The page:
You can make stick figures emotional by making them frown or smile. Use clouds, question marks, or exclamation points over the head to make them come to life. 

When you use different lines for legs and arms, the stick figures can run, walk, wave, and even dance. 

Remember that stick figures aren’t meant to be incredible pieces of art, but they help details and information become memorable. 

Add Dividers And Borders

Using dividers and borders can help give a page character. An easy way of doing this is by using a ruler to half a page, then drawing a line to separate it.

You can dress the page up by making the line dashed or in a different color.

If you want some inspiration, search for ‘decorative page dividers’ online. This will show you a range of design ideas, but only use simple examples.

If this seems a daunting task, simply use a colored pencil to draw a line. 

If you prefer, you can use washi tape to do this. This saves you from sketching anything at all and adds color and life to your page.

Don’t stress out over borders and dividers, as they’re simply meant to separate ideas.

They can help you use any blank areas of your page, so these don’t need to be super complex or artistic! 

Use Stickers To Hide Mistakes

Sketchnoting is meant to be fun, but assessing your work will only take the enjoyment out of the process.

Despite this, everyone makes mistakes, so there’ll be times when an error makes you view your notes in contempt.

If you ever sketch an idea that doesn’t translate on paper, simply cover it up!

You can use a blank mailing label to turn that part of the page blank once more, or use a fun sticker that works with the rest of the page. 

Use Your Favorite Medium

If you’re a beginner at sketchnoting, it’s important to start with a medium that you prefer. 

For instance, if you hate using colored pencils to draw, but prefer working digitally, you’re going to have a hard time sticking with the process.

Vice versa, if you like working with paper and pen, digital apps won’t be your friend. 

Think about what mediums you’re more comfortable with and experiment with a few until you find your favorite. 

Keep Practicing

Sketchnoting may not be about producing artistic drawings, but it can be disheartening when you’re unhappy with your first few sketches.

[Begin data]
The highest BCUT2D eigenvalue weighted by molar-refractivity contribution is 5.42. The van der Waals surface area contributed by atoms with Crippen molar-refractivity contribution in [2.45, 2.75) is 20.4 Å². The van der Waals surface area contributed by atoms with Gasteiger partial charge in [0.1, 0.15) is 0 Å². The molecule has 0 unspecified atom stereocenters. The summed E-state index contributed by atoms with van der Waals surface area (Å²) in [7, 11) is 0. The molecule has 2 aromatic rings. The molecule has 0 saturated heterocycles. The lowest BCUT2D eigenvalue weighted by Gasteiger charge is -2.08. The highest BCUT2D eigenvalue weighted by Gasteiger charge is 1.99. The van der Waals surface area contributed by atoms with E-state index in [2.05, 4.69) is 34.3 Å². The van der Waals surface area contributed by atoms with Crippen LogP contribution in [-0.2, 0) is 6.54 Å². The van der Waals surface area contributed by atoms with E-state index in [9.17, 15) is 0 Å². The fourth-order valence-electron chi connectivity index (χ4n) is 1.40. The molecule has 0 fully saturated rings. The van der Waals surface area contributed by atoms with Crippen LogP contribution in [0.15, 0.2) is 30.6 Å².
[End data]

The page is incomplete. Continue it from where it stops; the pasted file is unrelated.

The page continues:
If this is the case, try to keep going! 

With consistency, your later sketches will look a lot better than the ones you first drew. The only way to improve is to keep practicing. You’ll be surprised at where you end up! 

Intermediate Sketchnote Tips

How To Sketchnote If You Don’t Know How To Draw

If you’ve practiced sketchnoting for a while, here are some intermediate-level things to try.

Create A Library Of Ideas

As you continue sketchnoting, you’ll find that you keep drawing certain icons again and again.

It can be helpful to note down some basic, simple pictures that resemble certain things. You can keep referring to this library whenever you need it. 

Examples include a basic house and chimney to represent home, a briefcase to represent work, or a heart to indicate love.  

Remember that online image searches can give you some visual representation ideas if you’re stuck for inspiration. 

Don’t feel bad about copying images you see online, as these are simply meant to get you started. As you keep practicing, you should soon develop your sketchnote style. 

Avoid Too Much Color

A common mistake people make when sketchnoting is using too many colors to write words.

As mentioned above, using one or two colors to separate information can be useful, but if you’re writing words, it’s best to stick to black ink. 

Humans have been reading books and blog posts for years, so we’ve trained our eyes to view words in black ink.

This is also important when working on white paper, as the contrast of black on white is useful for the brain and eyes.